Here at Maximum PC, we adhere to the cable news statistics rule that two data points is all you need to create a trend. So being presented with the second white system we’ve seen in the last three months, we can now declare that white is the new black (which was the new beige).
And, (Kent Brockman voice-over) it’s a trend we like. Far from gaudy, Polywell’s Ignition X5800 manages to look powerful, stately, and professional. It’s an appropriate aesthetic coming from a company with a long history of making computers for work. For 24 years, Polywell has cranked out workstations, servers, and even Alpha-based rigs.
White is really the new black.
Those workstation roots seem to influence the rig’s interior as well, with Polywell opting for Intel’s 3.46GHz Core i7-990X six-core processor conservatively overclocked to 4GHz. The 990X is coupled with Asus’s Sabertooth X58, 6GB of DDR3/1600, a 128GB Crucial C300 SSD, and a 2TB Hitachi, er, Western Digital hard drive. The big surprise is its GPU. Given that AMD was the first graphics company out with a new dual-GPU card, we expected to find the Radeon HD 6990 in Polywell’s rig. When we cracked open the case, we instead were treated to Nvidia’s top new dual-GPU offering, the GeForce GTX 590. Why no Radeon HD 6990 card? Perhaps it’s the result of vendor/supplier relationships, or just a matter of preference, but we do wonder if something isn’t up with the Radeon HD 6990. After all, if you glance through the magazine this month, you’ll find a review of Asus’s GTX 590, but nothing for AMD’s hot new card. That’s because no cards were available for review.
We’ll leave the issue to the armchair analysts. Instead we’ll concentrate on how the Polywell X5800 performs.
Against our current zero-point rig, a Core i7-920 overclocked to 3.5GHz, there’s not much of a contest. The Polywell X5800 roasts the quad-core 920 in everything by double-digit numbers. The closest the zero-point came was in our Adobe Lightroom benchmark, where the Polywell aces it by just 11 percent. Lightroom isn’t very multithreaded and is mostly clock-speed dependent. The Polywell is clocked about 13 percent higher, so the 11 percent advantage is about right. In gaming, the GTX 590 easily surpasses the old dual-GPU Radeon HD 5970 card by huge margins. STALKER: CoP saw it 76 percent faster and Far Cry 2 (which is more dependent on CPU performance these days) also saw a nice 51 percent boost. But what about more current rigs? Perhaps the best comparison is the Sandy Bridge–based Digital Storm Black Ops Enix we reviewed in April. Clocked 700MHz higher, with its Turbo Boost 2 taking it to 5.2GHz, the Enix manages to get ahead of the X5800 in all six benchmarks. However, in three of the benchmarks—Vegas Pro 9, MainConcept Reference, and Far Cry 2—it’s surprisingly close considering the clock differences.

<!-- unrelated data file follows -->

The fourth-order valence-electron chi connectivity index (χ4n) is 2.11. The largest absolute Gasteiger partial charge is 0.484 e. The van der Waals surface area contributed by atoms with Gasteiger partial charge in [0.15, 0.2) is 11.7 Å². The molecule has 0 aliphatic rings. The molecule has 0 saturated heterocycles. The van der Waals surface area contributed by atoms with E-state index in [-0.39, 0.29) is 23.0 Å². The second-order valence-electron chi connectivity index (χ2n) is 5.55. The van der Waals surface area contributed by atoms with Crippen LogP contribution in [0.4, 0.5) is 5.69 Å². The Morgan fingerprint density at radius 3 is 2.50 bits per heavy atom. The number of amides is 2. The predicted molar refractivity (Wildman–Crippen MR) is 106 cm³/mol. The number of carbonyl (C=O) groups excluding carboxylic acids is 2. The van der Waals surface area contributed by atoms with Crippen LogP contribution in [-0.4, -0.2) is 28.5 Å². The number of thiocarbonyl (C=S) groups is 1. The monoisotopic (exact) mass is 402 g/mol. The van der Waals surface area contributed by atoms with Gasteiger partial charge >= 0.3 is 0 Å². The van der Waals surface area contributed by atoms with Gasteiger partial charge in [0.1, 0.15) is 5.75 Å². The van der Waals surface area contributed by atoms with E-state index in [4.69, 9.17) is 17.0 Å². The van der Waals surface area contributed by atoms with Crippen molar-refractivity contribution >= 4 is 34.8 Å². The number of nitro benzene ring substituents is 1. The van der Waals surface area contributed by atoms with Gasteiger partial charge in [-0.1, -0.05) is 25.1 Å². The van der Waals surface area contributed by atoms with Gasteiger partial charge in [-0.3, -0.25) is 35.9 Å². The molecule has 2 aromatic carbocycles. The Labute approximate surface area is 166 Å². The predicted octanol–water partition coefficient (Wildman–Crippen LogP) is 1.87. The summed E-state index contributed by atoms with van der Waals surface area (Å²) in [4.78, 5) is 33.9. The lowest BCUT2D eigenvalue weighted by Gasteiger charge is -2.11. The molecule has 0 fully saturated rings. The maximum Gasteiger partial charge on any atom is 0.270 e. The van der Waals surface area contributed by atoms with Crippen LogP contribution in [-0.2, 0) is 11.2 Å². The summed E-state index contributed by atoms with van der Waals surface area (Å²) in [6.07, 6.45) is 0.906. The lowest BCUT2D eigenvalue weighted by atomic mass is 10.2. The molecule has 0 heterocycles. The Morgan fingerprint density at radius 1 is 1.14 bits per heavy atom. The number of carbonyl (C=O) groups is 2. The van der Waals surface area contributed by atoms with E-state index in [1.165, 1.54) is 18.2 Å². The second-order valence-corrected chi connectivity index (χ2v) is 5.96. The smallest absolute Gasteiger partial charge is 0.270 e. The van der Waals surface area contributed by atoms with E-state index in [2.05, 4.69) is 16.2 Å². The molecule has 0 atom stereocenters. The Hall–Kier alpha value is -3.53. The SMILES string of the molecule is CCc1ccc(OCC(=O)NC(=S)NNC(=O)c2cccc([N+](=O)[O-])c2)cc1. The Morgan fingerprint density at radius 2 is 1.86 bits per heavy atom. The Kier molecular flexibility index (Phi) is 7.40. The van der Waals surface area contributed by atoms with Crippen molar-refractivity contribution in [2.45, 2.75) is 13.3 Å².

While it’s certainly not a price breakthrough, Polywell’s X5800 should be given credit for offering both a 990X and what’s essentially the performance of GTX 580 cards in SLI in a $3,500 box. It’s still a tough sell against the onslaught of über-clocked Sandy Bridge–based systems that are now back on the market, but it’s at least respectable.
Fairly quiet under load and quite pleasing to the eye.
990X at conservative overclocks can’t go toe-to-toe with high-clocked Sandy Bridge.
Intel 3.46GHz Core i7-990X overclocked to 4GHz
Asus Sabertooth X58
6GB DDR3/1600 in tri-channel mode
GeForce GTX 590
Crucial 128GB C300, 2TB Hitachi Deskstar
Ignition / Thermaltake 1,200 watt
Black Ops Enix
Vegas Pro 9 (sec)
Lightroom 2.6 (sec)
ProShow 4 (sec)
Reference 1.6 (sec)
STALKER: CoP (fps)
Far Cry 2 (fps)
Our current desktop test bed consists of a quad-core 2.66GHz Core i7-920 overclocked to 3.5GHz, 6GB of Corsair DDR3/1333 overclocked to 1,750MHz, on a Gigabyte X58 motherboard. We are running an ATI Radeon HD 5970 graphics card, a 160GB Intel X25-M SSD, and the 64-bit version of Windows 7 Ultimate.